It was a pleasing sight to see simple, poor, happy, empathetic people instead of complex, rich, sad, self-obsessed whiners she had around her all the time, but if you told her she wouldn’t believe, because she and her group thought of themselves to be great philanthropists. I wouldn’t say she was exactly like them, but was trying her best to be one of them. The bus began with a rumble, and I felt my heart beat after a long time, and even if my body and soul was still deformed I could sense some activity within, pointing towards a freedom from stagnancy and fraility.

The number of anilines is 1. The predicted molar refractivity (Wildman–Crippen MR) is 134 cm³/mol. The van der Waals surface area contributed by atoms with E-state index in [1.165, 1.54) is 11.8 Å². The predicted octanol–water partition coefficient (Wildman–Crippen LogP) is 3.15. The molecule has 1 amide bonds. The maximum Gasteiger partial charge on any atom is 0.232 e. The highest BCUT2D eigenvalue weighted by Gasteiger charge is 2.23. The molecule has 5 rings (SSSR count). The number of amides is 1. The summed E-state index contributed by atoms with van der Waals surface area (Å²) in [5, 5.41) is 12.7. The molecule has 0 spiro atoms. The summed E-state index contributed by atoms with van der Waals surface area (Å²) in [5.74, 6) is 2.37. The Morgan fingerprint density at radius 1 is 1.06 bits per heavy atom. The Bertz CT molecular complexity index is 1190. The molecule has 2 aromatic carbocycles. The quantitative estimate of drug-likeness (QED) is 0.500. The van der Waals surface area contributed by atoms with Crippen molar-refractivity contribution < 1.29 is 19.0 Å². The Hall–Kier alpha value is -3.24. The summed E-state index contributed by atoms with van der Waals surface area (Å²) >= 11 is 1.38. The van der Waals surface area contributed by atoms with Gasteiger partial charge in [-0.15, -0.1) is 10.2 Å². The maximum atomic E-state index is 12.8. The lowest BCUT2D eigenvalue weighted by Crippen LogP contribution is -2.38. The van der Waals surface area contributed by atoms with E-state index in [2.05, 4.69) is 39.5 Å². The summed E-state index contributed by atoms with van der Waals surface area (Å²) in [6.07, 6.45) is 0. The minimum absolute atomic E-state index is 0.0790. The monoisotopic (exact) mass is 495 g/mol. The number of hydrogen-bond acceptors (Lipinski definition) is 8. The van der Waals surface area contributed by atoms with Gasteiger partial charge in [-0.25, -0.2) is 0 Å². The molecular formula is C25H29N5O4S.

As the bus drove across the city, I saw memories. In spite of trying to remember the old ones, before we had met, I could only see her beside me; they weren’t happy ones-we had had happy, really happy times, but events of last few years had clouded the good old ones. I wasn’t even looking for those good old times, like I had tried earlier. This time around, I found happiness in being able to leave it behind. The bus drove faster and I felt that those sad memories were going behind me, like the roads and the trees and the buildings whizzing past the window. Once out of the city, feeling surreal, comfortable, tired, amidst the greenery that signalled freedom, I closed my eyes, with my head resting on the window glass. The rumble and vibration of the bus sounded like choplin to my ears, and soon I fell off to deep slumber, unlike anything I had experienced in years.